Effects below by Union VFX.

Dallas Buyers Club

Now here's an example of a good old-fashioned movie, salt of the earth type stuff. No bells and whistles here, and surely no effects either, right?

Actually this low-budget, fast-paced production was apparently forced to fake quite a few locations. On top of that, numerous fixes were required to clean up continuity errors and match pick-up shots.

Effects below by Fake.

American Hustle

Faking period New York required a ton of work, and apparently the visual effects team (from Zero VFX) had to remove reflections in sunglasses from pretty much the entire freakin' movie! They also had to do a complete reconstruction of the Plaza Hotel:

Captain Phillips

Okay, so SEAL team parachuting and busy aircraft carriers are obvious effects (but still cool, of course).

But an element often overlooked in the heat of battle: The monitors. Some guy had to sit there and not only add images to every monitor, but also figure out what those images should be. (That guy was Chris Lunney, according to the FX Guide article.)

Effects by Nvizible Visuals Effects.

12 Years a Slave

12 Years a Slave also required heavy post-production augmentations to establish the proper period look, and of course the gruesome whipping sequence had some VFX assistance as well.

Effects below by Wildfire.

The Wolf of Wall Street

The opulent nature of the movie lends itself to over the top effects work, so The Wolf of Wall Street features quite a few obvious (though not necessarily bad) effect shots. It also features some pretty invisible work, though.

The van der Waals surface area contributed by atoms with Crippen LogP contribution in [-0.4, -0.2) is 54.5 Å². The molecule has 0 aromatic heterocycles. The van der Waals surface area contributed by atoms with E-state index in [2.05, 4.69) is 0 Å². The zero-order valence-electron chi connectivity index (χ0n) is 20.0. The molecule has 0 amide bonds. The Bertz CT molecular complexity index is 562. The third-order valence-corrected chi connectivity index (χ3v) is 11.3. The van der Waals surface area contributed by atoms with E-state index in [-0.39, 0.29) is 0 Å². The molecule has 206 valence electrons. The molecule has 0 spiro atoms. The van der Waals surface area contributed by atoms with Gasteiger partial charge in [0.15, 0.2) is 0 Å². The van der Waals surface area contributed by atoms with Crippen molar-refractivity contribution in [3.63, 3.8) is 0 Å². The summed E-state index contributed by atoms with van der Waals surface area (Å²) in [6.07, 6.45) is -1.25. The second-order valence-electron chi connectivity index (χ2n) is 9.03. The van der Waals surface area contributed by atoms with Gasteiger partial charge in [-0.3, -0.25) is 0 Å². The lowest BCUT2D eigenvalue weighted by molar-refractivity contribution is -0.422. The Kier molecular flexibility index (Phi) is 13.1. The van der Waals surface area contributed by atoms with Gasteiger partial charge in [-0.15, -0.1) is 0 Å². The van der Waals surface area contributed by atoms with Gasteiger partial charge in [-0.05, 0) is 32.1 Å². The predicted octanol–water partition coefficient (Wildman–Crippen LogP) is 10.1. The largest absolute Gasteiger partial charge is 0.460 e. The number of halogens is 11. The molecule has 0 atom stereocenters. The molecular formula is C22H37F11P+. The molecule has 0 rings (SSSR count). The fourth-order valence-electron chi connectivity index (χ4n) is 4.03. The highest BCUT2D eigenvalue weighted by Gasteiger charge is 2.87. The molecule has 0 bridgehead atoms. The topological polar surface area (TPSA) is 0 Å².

Here are some examples of how The Wolf of Wall Street would look, without effects, from Brainstorm Digital, ScanlineVFX and Method Studios.


Okay, I lied. I couldn't help but include some examples from the Oscar-winning Gravity after all. Let's say they make up for the fact that I couldn't find any examples from Her or Nebraska.

Here is Gravity sans effects, courtesy of Framestore.


I'm not the right person to get into the whole union / tax-break VFX discussion, other far more knowledgeable people can handle that, but this much seems obvious to me: Considering how much film studios rely on visual effects, how much they use effect shots to promote their films, and how much money big effect films make these days, the studios need to treat the creators of those images properly. It's as simple as that.

If you keep kicking the guy who carries you on his back, he will eventually dump you in a ditch and find something better to do.